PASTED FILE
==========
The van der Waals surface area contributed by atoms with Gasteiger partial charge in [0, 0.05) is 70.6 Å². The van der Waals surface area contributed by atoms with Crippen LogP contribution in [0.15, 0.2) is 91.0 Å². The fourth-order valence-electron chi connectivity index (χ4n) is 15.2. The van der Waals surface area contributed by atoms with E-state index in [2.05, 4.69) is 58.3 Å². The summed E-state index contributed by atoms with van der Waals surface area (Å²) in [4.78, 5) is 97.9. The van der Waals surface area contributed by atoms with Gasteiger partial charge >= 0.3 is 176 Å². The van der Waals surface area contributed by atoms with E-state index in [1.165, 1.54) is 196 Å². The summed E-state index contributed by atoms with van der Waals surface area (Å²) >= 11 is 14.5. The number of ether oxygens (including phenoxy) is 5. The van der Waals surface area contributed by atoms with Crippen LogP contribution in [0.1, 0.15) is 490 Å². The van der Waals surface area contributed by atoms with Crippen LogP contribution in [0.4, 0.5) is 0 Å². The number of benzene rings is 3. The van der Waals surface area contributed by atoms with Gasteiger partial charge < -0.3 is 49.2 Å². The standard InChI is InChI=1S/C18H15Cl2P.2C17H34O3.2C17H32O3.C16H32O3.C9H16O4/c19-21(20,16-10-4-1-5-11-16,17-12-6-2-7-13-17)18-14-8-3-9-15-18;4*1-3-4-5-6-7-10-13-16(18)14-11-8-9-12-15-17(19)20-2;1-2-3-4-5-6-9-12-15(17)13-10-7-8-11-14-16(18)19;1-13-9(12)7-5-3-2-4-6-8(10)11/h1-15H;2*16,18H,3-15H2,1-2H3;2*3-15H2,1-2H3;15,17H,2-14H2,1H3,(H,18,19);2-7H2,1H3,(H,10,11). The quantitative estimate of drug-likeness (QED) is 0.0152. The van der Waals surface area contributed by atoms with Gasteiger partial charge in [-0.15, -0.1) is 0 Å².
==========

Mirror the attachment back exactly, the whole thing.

The van der Waals surface area contributed by atoms with Gasteiger partial charge in [0, 0.05) is 70.6 Å². The van der Waals surface area contributed by atoms with Crippen LogP contribution in [0.15, 0.2) is 91.0 Å². The fourth-order valence-electron chi connectivity index (χ4n) is 15.2. The van der Waals surface area contributed by atoms with E-state index in [2.05, 4.69) is 58.3 Å². The summed E-state index contributed by atoms with van der Waals surface area (Å²) in [4.78, 5) is 97.9. The van der Waals surface area contributed by atoms with Gasteiger partial charge >= 0.3 is 176 Å². The van der Waals surface area contributed by atoms with E-state index in [1.165, 1.54) is 196 Å². The summed E-state index contributed by atoms with van der Waals surface area (Å²) >= 11 is 14.5. The number of ether oxygens (including phenoxy) is 5. The van der Waals surface area contributed by atoms with Crippen LogP contribution in [0.1, 0.15) is 490 Å². The van der Waals surface area contributed by atoms with Crippen LogP contribution in [0.4, 0.5) is 0 Å². The number of benzene rings is 3. The van der Waals surface area contributed by atoms with Gasteiger partial charge < -0.3 is 49.2 Å². The standard InChI is InChI=1S/C18H15Cl2P.2C17H34O3.2C17H32O3.C16H32O3.C9H16O4/c19-21(20,16-10-4-1-5-11-16,17-12-6-2-7-13-17)18-14-8-3-9-15-18;4*1-3-4-5-6-7-10-13-16(18)14-11-8-9-12-15-17(19)20-2;1-2-3-4-5-6-9-12-15(17)13-10-7-8-11-14-16(18)19;1-13-9(12)7-5-3-2-4-6-8(10)11/h1-15H;2*16,18H,3-15H2,1-2H3;2*3-15H2,1-2H3;15,17H,2-14H2,1H3,(H,18,19);2-7H2,1H3,(H,10,11). The quantitative estimate of drug-likeness (QED) is 0.0152. The van der Waals surface area contributed by atoms with Gasteiger partial charge in [-0.15, -0.1) is 0 Å².